Trying to add pictures right now is making my computer freak out completely, so I'll deal with that lay-tah. And, just as a warning, this is a strident post about a local issue.
We’re caught up in the debacle that is the Seattle Public Schools Superintendent’s closure plan that will (supposedly) help get us to "Excellence For All." It can’t be just me that’s instantly suspicious when bureaucratic organizations come up with annoying, generic little marketing tags like that.
The opera has played out in, well, operatic fashion. One school completely knifed another in the back to save themselves. It turns out that pretty much everybody hates the nerd school (which, of course, is where my sweet, but nerdy, boy goes). The Superintendent has set up hearings for the Board of Directors to attend. And then she publicly said that the hearings are really just a chance for the public to vent, and don't make a difference. She also said publicly that "no school is safe."
So the upshot? To close 7 buildings, the Superintendent’s plan involves forcing 5,028 kids to move. There are about 45,000 kids in the district.
As a point of reference, in the last round of closures, of 5 buildings closed (there were I think 7 buildings closed, but some of the data is sparse on the last two), 743 kids were forced to move, and it still cost the district a total of about $2M to $2.7M. If you even optimistically supposed that it will cost half as much per kid to move this time (because... well, I don't know how you would suppose that, but I'll bet they have), that’ll still run you a whopping $6.8 to $9.4 million. And that doesn't include revenue loss from kids that leave (about $3.6M or more), and a contract the district has with one of the moved schools to provide them with a remodel ($10M).
I understand that building closures are year-over-year savings, so that although the first year might not provide extensive savings, following years will, and that it really adds up. And actually, I'm not against all closures. I can see where it might make sense. Even so? This makes no sense.
And last time? Although the five elementaries that closed weren’t rich, about 20% of the kids moved still left the district (you could make an argument for 15%, because some of the kids were from out of the district, but even so- 20% of kids who were enrolled and moved left the district). That would map out to a tidy 1,000 kids this time, more than 2% of our 45,000 or so enrollment. And that's supposing, given the level of turmoil, that the number will stay around 20%. It might go up.
The stated reason for the closures is that our district is in the middle of a financial crisis. I’m not disputing the financial crisis. However, looking at the schools that are on the list for closures, moves and consolidations, more than half of them are alternative schools (and for the purpose of this, I’ll say nerd school is alternative, but that’s arguable). Even if you don't care about whether or not alternative schools are treasured by their communities, or good programs, if an alternative school is within standard of student costs for similar standardized schools, than they reinforce the strength of standardized schools by functioning as an incubator for new teaching methods and serving the kids who would be under-served in a standardized school. And, cynically, they don't cost you extra for doing that. So why chop them up? And from the way she talks about "corporate structures," "streamlining" and "efficiencies" it looks like standardization is what the Superintendent wants (also, Ms. Superintendent: successful corporate structures with customers put customers first, their workers second and their executives last, not the reverse).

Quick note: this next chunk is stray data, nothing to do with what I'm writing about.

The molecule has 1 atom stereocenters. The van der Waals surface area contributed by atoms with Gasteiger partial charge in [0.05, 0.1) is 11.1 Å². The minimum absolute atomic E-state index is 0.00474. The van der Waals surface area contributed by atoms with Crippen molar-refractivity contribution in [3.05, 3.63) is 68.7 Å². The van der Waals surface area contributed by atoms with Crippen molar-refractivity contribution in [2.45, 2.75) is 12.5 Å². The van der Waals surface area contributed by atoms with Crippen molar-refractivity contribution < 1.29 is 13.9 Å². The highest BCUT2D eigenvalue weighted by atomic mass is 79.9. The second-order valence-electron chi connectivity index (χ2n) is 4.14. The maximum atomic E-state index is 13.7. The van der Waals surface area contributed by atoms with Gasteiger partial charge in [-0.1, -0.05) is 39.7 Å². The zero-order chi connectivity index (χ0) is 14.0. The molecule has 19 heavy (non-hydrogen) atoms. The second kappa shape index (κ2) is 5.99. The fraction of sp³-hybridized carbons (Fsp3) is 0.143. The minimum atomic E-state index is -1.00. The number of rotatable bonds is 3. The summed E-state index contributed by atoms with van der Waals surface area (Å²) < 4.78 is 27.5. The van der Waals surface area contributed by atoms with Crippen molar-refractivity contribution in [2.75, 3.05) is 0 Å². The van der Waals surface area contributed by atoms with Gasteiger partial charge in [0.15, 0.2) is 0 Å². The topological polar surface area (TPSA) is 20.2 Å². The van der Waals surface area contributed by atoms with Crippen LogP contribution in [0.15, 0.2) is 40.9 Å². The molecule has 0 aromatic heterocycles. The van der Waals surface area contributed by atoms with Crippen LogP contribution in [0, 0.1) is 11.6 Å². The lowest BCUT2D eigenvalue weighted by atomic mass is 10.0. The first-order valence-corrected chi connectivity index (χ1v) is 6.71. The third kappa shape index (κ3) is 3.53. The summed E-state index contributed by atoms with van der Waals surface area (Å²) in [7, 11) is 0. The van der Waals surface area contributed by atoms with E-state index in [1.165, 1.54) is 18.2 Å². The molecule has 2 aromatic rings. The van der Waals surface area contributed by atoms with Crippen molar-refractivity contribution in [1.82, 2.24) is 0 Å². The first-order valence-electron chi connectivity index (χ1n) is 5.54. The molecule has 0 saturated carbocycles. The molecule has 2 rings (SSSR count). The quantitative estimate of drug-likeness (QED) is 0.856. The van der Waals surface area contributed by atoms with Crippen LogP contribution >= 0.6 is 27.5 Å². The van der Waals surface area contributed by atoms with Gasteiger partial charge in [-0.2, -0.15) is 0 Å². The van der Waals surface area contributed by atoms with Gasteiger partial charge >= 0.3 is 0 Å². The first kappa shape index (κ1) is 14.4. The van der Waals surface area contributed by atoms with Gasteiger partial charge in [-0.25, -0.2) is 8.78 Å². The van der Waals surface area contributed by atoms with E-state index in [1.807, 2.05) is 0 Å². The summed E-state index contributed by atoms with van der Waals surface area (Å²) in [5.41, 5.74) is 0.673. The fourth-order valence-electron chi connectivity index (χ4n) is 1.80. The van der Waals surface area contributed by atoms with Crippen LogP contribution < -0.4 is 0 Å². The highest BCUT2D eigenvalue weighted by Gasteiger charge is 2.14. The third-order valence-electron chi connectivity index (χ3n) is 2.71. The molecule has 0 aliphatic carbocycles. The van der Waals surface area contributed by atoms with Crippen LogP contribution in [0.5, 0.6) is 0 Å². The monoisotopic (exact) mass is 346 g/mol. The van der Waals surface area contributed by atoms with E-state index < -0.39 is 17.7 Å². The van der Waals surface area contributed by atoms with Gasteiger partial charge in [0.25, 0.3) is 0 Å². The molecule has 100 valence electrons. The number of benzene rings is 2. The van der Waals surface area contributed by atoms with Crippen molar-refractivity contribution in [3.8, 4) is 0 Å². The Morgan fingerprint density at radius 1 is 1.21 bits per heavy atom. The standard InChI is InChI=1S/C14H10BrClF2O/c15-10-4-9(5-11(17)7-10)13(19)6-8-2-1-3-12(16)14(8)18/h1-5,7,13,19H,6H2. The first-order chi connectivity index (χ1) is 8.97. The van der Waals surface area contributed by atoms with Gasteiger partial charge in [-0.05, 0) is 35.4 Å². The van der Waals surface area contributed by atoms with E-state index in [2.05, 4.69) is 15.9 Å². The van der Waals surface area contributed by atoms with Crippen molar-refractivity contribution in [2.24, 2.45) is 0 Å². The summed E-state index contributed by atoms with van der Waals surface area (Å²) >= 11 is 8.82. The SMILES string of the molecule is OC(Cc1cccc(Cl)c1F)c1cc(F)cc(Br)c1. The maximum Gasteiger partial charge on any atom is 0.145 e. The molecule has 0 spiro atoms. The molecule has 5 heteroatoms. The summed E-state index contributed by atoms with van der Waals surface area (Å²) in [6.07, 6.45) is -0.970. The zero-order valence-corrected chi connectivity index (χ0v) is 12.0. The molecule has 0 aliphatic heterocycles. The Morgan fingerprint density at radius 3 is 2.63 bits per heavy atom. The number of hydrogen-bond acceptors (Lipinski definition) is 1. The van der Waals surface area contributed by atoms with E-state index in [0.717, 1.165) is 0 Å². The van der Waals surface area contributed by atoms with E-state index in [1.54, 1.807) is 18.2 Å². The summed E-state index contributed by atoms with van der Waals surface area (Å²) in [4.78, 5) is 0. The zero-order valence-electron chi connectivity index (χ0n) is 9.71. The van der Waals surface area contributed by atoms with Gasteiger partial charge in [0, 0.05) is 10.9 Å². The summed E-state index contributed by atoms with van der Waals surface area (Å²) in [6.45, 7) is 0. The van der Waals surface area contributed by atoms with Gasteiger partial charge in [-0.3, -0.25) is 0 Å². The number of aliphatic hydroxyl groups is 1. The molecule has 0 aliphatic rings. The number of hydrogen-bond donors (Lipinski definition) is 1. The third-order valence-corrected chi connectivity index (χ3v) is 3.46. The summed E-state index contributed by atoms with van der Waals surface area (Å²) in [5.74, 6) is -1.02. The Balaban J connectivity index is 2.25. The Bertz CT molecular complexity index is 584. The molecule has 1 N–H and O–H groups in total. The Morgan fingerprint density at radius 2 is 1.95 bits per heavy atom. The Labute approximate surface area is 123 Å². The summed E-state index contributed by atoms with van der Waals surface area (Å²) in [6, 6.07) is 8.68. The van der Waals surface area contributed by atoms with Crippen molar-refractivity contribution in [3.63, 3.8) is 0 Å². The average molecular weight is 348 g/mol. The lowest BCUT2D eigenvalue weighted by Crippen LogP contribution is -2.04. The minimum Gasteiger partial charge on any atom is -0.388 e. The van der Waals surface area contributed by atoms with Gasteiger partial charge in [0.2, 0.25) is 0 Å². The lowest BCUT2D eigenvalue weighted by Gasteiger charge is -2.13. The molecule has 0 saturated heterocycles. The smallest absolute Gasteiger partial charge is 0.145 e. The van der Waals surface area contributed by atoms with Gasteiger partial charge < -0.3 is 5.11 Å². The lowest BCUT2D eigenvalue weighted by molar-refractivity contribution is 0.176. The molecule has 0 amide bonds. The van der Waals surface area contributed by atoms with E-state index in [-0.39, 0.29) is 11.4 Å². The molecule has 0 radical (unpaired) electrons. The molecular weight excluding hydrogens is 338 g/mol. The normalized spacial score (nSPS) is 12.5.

It’s all very depressing, in particular because when more than 10% of a district’s enrollment is being moved around, it's clear that nobody who made the plan was thinking of how to disrupt the lives of the fewest number of students for the greatest savings.
There’s no way that I would be as informed of the effects of the whole plan as I am if my son’s school wasn’t affected. But I am incredibly angry, not just about my child’s school, but about the disruption to many students lives and the dismemberment of so many valued programs and schools. On a personal level, I'm angry about what the district is doing to our program, but I believe that it will probably be okay (but not because of the district). But that's not the case for so many programs and children. Do I see that someone has to get the axe? Sure. Well... mostly. And it sucks. But it would suck a lot less if it seemed like there was an impartial, fair framework of criteria that was carefully used, and there were concrete plans, laid out to affected school communities, to demonstrate how the education of affected students would improve as a result. Promises for "design teams" and "support" are a whole different kettle of fish than actual planning.
Our Superintendent keeps talking about how data driven she is, but with data like this, it looks like she's driving us off a cliff.
On a bright note, private schools in Seattle are doing really, really well.